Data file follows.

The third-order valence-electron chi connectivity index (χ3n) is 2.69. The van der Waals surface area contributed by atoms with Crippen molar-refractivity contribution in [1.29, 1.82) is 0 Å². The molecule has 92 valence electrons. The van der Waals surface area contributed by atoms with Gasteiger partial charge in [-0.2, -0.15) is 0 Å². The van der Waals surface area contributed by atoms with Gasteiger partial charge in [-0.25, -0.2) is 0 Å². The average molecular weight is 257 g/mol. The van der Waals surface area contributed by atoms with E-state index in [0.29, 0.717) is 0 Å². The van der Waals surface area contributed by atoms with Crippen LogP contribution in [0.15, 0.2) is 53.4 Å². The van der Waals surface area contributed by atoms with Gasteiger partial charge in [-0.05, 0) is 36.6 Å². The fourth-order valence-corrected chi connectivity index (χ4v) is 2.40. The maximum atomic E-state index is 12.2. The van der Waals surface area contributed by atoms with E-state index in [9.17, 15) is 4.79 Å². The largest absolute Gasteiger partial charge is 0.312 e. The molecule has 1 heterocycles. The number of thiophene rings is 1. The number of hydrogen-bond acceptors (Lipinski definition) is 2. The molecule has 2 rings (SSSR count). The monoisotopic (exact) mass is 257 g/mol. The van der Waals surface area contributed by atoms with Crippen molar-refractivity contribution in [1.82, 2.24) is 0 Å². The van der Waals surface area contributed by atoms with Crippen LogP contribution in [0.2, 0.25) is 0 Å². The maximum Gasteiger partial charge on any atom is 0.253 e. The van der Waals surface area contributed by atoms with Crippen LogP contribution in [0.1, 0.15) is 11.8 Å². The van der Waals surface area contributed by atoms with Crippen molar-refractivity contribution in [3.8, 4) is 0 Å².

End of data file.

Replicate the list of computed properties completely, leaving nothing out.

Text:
The third-order valence-electron chi connectivity index (χ3n) is 2.69. The van der Waals surface area contributed by atoms with Crippen molar-refractivity contribution in [1.29, 1.82) is 0 Å². The molecule has 92 valence electrons. The van der Waals surface area contributed by atoms with Gasteiger partial charge in [-0.2, -0.15) is 0 Å². The van der Waals surface area contributed by atoms with Gasteiger partial charge in [-0.25, -0.2) is 0 Å². The average molecular weight is 257 g/mol. The van der Waals surface area contributed by atoms with E-state index in [0.29, 0.717) is 0 Å². The van der Waals surface area contributed by atoms with Crippen LogP contribution in [0.15, 0.2) is 53.4 Å². The van der Waals surface area contributed by atoms with Gasteiger partial charge in [-0.05, 0) is 36.6 Å². The fourth-order valence-corrected chi connectivity index (χ4v) is 2.40. The maximum atomic E-state index is 12.2. The van der Waals surface area contributed by atoms with E-state index in [9.17, 15) is 4.79 Å². The largest absolute Gasteiger partial charge is 0.312 e. The molecule has 1 heterocycles. The number of thiophene rings is 1. The number of hydrogen-bond acceptors (Lipinski definition) is 2. The molecule has 2 rings (SSSR count). The monoisotopic (exact) mass is 257 g/mol. The van der Waals surface area contributed by atoms with Crippen molar-refractivity contribution in [1.82, 2.24) is 0 Å². The van der Waals surface area contributed by atoms with Crippen LogP contribution in [0.2, 0.25) is 0 Å². The maximum Gasteiger partial charge on any atom is 0.253 e. The van der Waals surface area contributed by atoms with Crippen LogP contribution in [0.1, 0.15) is 11.8 Å². The van der Waals surface area contributed by atoms with Crippen molar-refractivity contribution in [3.8, 4) is 0 Å².